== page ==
Tumblelog by Soup.io
  • metamurks
  • sol
  • napo
  • xterceptor
  • alviond
  • rosinenpicker
  • urfin
  • yum
  • krekk
  • naikon
  • 02mydafsoup-01
  • sauresuppe
  • wolfhesse
  • sgu
  • flopsbox
  • haftgrund
  • eat-slow
  • ctype
  • ginseng
  • likeatank
Newer posts are loading.
You are at the newest post.
Click here to check if anything new just came in.

December 05 2017

Reposted fromshitty shitty viaDeva Deva
5070 3f94 500
Reposted frompapaj papaj viaswoop swoop
3297 b404
4855 40a3
Reposted fromhighlmittel highlmittel viakellerabteil kellerabteil
4856 a9d1 500
Reposted fromhighlmittel highlmittel viakellerabteil kellerabteil
Reposted fromgruetze gruetze
5518 2016 500
Reposted fromteijakool teijakool viapdr320 pdr320
2618 1239
Reposted fromzciach zciach viau-dit u-dit

November 29 2017

die lange nacht zum 75. geburtstag von jimi hendrix . get it while you can

Laissez–faire Childcare (1978)

In 1978, Scarfolk Health Council launched a campaign which exploited people's fear of children (especially those with uncontrolled supernatural powers), to normalise the idea of letting kids do whatever they want without censure.

It was no accident that the infants in the campaign's various posters were depicted smoking, drinking and licking chocolate-covered asbestos.

A 1979 magazine interview revealed that the campaign had been privately funded by Mrs Bottomlip, a pensioner who worked in the local cancer charity shop on Scarfolk High Street. Her reasons were largely personal. Apart from the fact that she enjoyed her part-time job and "wouldn't ever want it to end because one meets such lovely people and it gets me out of the house", her son worked for a cancer research institute. Mrs Bottomlip was concerned that he, along with a whole generation of scientists and support staff, could find themselves out of work unless the number of people developing cancer was maintained, or preferably raised.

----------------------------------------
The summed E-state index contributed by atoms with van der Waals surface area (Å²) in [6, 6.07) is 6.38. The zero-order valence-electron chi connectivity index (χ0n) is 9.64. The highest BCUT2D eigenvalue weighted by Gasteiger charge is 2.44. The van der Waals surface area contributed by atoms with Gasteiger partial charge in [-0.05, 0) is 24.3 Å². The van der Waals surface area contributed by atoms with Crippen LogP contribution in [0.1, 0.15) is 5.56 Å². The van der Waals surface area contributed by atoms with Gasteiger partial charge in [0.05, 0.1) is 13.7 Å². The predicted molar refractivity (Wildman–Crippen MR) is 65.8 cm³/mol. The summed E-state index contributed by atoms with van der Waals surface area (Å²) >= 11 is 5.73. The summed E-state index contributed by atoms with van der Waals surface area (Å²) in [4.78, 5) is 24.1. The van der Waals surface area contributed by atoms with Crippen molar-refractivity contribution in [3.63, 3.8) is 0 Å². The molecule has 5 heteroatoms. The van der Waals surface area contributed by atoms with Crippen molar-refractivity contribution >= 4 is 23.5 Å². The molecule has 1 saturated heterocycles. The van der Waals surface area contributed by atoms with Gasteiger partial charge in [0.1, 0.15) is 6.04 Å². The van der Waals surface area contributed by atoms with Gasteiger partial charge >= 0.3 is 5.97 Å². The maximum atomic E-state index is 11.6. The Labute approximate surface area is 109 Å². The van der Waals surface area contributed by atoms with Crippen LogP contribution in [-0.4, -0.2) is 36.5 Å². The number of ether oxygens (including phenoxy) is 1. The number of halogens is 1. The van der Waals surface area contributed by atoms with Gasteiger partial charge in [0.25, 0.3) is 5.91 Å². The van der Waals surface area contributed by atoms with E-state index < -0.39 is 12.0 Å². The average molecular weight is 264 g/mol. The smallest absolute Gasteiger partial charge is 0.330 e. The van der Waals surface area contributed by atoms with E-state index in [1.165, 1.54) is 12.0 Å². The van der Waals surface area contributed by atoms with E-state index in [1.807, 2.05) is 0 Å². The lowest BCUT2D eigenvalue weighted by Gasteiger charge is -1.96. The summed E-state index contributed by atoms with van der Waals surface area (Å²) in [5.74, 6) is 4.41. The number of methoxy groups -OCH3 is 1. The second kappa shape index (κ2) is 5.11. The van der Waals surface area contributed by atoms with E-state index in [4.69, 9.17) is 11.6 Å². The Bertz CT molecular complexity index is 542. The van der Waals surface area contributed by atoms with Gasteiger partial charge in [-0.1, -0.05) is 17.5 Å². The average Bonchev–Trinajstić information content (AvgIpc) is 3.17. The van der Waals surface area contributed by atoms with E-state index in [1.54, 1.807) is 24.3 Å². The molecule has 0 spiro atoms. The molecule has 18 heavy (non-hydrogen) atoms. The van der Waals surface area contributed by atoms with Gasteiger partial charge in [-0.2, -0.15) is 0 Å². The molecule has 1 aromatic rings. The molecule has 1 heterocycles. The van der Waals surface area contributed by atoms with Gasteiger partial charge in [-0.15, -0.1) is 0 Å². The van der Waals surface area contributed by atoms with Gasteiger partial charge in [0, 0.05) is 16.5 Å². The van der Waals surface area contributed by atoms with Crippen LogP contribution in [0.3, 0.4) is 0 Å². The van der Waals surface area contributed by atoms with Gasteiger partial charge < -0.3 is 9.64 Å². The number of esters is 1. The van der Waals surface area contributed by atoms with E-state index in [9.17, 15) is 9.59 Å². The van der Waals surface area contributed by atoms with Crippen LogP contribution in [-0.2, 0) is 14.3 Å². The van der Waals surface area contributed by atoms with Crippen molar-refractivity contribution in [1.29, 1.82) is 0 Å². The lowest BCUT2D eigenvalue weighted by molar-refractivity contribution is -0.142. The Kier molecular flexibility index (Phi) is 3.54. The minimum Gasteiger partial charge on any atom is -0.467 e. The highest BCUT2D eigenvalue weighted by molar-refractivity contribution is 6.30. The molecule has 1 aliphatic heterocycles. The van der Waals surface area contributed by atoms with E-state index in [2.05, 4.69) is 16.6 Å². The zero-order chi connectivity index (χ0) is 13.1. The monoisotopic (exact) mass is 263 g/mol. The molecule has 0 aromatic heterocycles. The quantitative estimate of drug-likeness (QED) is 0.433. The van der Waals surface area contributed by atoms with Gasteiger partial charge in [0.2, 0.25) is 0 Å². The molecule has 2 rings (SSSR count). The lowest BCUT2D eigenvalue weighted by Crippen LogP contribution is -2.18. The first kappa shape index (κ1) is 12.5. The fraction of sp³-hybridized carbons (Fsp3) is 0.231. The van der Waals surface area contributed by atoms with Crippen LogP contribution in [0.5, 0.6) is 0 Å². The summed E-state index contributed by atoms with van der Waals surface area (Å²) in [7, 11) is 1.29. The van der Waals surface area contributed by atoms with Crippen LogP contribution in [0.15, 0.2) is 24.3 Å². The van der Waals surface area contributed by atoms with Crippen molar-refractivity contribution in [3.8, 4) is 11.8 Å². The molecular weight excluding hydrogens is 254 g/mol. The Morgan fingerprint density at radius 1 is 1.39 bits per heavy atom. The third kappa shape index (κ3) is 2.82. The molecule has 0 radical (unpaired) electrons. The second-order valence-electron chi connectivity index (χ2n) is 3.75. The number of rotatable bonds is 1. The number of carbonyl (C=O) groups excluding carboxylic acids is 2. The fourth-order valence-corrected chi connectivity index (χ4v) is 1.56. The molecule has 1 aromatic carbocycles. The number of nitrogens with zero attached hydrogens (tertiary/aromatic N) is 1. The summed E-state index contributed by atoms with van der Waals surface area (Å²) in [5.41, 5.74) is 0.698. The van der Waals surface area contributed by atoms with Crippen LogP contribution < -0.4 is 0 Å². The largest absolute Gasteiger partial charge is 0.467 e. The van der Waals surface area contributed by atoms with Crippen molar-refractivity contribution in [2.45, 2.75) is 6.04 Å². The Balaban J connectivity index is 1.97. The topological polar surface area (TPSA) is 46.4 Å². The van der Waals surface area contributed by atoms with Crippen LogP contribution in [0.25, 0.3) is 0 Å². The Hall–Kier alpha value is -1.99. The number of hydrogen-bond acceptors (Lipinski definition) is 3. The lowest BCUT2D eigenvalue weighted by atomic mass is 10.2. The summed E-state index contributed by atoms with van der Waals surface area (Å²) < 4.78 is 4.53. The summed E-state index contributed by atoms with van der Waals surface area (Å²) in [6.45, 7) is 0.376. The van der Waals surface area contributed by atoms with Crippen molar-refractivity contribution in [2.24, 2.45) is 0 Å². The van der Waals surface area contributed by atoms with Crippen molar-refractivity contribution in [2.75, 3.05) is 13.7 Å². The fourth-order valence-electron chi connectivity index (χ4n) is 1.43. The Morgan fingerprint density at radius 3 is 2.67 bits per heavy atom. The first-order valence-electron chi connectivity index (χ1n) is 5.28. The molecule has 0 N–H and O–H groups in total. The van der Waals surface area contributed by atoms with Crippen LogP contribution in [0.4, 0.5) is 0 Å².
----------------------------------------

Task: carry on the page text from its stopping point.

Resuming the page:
For her support of cancer research, the institute presented her with an award, which, unbeknownst to science at the time, was made from highly carcinogenic materials.

Reposted fromdarksideofthemoon darksideofthemoon
Reposted fromgruetze gruetze viagrete-die-rakete grete-die-rakete
Reposted fromFlau Flau viagrete-die-rakete grete-die-rakete

November 27 2017

Reposted fromlubisztosuko lubisztosuko via8agienny 8agienny
3162 e173
Reposted fromPoranny Poranny viadivi divi
8482 26e5



evidence that ancient paleolithic venus statues were made by women who were examining their own bodies and sculpting them from their own point of view, not, as previously assumed, exaggerated features from an outside perspective

source: toward decolonizing gender: female vision in the upper paleolithic, catherine hodge mccoid and leroy mcdermott, 1996

Weird how everything makes more sense if you stop assuming men did everything ever

3784 b782 500



understanding art, lesson one

this will never not be funny

9842 1add 500
Reposted fromKrebs Krebs viayetzt yetzt
Older posts are this way If this message doesn't go away, click anywhere on the page to continue loading posts.
Could not load more posts
Maybe Soup is currently being updated? I'll try again automatically in a few seconds...
Just a second, loading more posts...
You've reached the end.

Don't be the product, buy the product!